All good things must come to an end
I can’t believe that it’s already mid-August and our summer is quickly coming to an end. For those of us that have been RVing for a while, we all know the ups and downs of the RV lifestyle. I usually cringe when I hear people say, “Your living the dream” because there are many times RV life is more like a nightmare than a dream, but this summer has really been a dream for us. We didn’t do the traveling we thought we’d do this summer. Instead, we settled into lakehouse living and enjoying our time with family and that’s fine by us. Traveling all the time can get tiring.
Perhaps we’ll return next summer and do that exploring we thought we’d do this year. Ah, time will tell! In the meantime, I’ll savor the last weeks of summer in the Northwoods before we head back to the desert southwest. Are there more unicorns and rainbows in my future? Stay tuned!
Our five days in South Dakota were over before we knew it, and before long, the RV wheels were rolling down the road heading toward our summer destination in northern Wisconsin. It was the third week in June and with severe storms coming and going throughout the Midwest, we opted to move quickly and not linger along the way. We also decided to stick with Interstate roads where feasible. We were on a mission to get to our summer home as soon as possible and avoid getting caught on the road in one of those nasty storms.
Whenever we travel through a major city, we try to plan on doing so on a weekend morning in hopes of avoiding any rush hour traffic or other heavy traffic. Although the drive through St. Paul, Minnesota on a Saturday morning was uneventful, I think the next time we drive through the area, we’ll take the truck/bypass route (494 to 694 back to 35E).
Once we made it to Hayward, Wisconsin, Al’s sister met us at the local Walmart so she could help direct us to her and her husband’s place, our home for the summer. We were really glad we followed her to the house because our GPS was just a smidgen off. Normally that’s not a problem with just our truck, but when pulling an RV things get a little more difficult especially when the roads are densely wooded and there’s no spot big enough for us to turn around.
The road that will eventually lead us to Al’s sister’s place.
That’s some serious vegetation.
Our home for the summer
The Driveway 😯
(To enlarge a photo in a gallery, simply click on any image)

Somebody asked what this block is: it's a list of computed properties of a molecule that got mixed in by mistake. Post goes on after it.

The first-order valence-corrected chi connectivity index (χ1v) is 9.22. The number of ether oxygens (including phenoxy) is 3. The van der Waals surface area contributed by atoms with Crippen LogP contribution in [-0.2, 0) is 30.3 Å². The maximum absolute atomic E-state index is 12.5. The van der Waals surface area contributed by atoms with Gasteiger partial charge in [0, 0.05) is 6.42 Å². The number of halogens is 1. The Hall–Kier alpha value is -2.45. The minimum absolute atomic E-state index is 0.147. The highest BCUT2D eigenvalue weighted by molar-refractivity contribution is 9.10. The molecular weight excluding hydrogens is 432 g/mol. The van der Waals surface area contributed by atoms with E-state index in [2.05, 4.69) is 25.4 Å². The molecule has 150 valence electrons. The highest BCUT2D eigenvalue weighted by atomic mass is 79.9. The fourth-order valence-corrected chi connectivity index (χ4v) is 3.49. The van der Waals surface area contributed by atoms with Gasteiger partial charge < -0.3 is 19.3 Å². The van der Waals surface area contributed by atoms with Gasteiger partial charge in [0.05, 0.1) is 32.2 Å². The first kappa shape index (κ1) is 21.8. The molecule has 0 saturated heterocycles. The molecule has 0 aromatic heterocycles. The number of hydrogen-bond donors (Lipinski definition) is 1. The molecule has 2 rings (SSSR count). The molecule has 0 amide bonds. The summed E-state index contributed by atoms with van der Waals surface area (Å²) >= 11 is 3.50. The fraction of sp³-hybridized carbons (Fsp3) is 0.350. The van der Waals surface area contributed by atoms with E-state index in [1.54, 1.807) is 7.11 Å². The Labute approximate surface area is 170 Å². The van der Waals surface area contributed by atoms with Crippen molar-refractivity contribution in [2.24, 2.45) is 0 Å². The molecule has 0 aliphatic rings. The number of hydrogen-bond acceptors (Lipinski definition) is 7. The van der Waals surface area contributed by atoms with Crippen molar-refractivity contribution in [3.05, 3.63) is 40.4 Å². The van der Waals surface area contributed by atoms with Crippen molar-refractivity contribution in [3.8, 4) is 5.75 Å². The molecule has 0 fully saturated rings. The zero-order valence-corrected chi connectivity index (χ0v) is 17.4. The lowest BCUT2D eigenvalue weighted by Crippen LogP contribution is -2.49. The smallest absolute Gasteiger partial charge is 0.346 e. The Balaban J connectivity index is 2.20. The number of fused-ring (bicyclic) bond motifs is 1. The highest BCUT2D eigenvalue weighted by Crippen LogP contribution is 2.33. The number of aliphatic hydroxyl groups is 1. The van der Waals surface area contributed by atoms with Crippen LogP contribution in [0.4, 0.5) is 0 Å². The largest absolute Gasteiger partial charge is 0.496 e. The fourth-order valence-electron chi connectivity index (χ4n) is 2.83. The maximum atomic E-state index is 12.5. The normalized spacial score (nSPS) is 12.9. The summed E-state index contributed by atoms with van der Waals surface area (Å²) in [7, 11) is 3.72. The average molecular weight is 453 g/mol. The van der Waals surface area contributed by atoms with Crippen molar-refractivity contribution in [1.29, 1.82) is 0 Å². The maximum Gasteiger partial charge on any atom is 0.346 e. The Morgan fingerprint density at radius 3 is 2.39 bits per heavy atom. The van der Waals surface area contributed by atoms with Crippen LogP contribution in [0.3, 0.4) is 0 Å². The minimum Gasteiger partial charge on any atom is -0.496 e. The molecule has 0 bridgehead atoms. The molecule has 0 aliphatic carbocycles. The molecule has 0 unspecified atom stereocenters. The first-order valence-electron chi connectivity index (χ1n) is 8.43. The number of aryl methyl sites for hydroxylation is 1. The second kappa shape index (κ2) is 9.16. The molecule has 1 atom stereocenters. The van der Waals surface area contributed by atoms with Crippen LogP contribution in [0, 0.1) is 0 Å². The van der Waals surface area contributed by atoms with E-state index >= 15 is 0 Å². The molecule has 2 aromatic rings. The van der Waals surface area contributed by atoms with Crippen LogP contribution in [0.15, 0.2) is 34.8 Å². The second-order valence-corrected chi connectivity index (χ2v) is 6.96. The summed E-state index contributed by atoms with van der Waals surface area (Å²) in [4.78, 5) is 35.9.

The Happy Hooker
After a relaxing first day at our new RV campsite, it was time for some summer fun. High on our agenda was visiting the Happy Hooker. A few miles down the heavily tree-lined road from our RV site on private property is a cute little store called the Happy Hooker Bait and Tackle shop which is like an old fashioned country store that has a little bit of everything.
In addition to a large selection of fishing tackle & bait, they have gasoline, ice, beer, liquor, clothing, gifts, groceries, and most importantly … bug repellent. Just about anything you might need in a pinch with the convenience of not having to drive the thirty-minutes into the town of Hayward.
It was here that Al and I purchased our Wisconsin fishing licenses for the summer. Yep, the Happy Hooker is all about fishing. What did you think I was talking about?
That first week back in the Midwest took a bit of adjusting. First off, the bugs. Boy, I’d forgotten how annoying mosquitos are and as much as I tried to stay away from the harsh bug repellent, that first tick bite had me grabbing a can of spray-on Deep Woods Off. Yeah, bring on the “Deet“.
How many lakes does Wisconsin have?
Water recreation during the summer in northern Wisconsin is huge and the state is home to more than 11,000 lakes. With approximately 1 million acres of lakes to choose from, it’s no wonder that folks from the Chicago and Milwaukee areas flock to their favorite lake for a summer vacation, or better yet, they actually own a second home on lakefront property for regular weekend getaways. Who doesn’t dream of owning lakefront property? (Ok, maybe those of you who prefer oceanfront property 😄)
Growing up in the Chicago suburbs, our family summer vacations were always spent at a campground on a picturesque lake, usually in Wisconsin. One of our family favorites was on the Chippewa Flowage just outside of Hayward, Wisconsin. We had a popup trailer at the time and my dad had a fishing buddy that would regularly join us so he could bring up our boat.
When my sister-in-law and her husband moved up to Hayward, Wisconsin, from northern Illinois, I couldn’t wait to visit them and revisit some of my childhood stomping grounds.
All that water not only provides a great deal of recreation, but it also provides a water source to an abundance of wildlife. When Al and I decided to spend our summer in northern Wisconsin, high on my wishlist was capturing a nice image of a Loon, one of my favorite birds. Not only are they a beautiful bird, but their sound is so unique. There’s nothing like a quiet morning on the water in a canoe listening to their calls.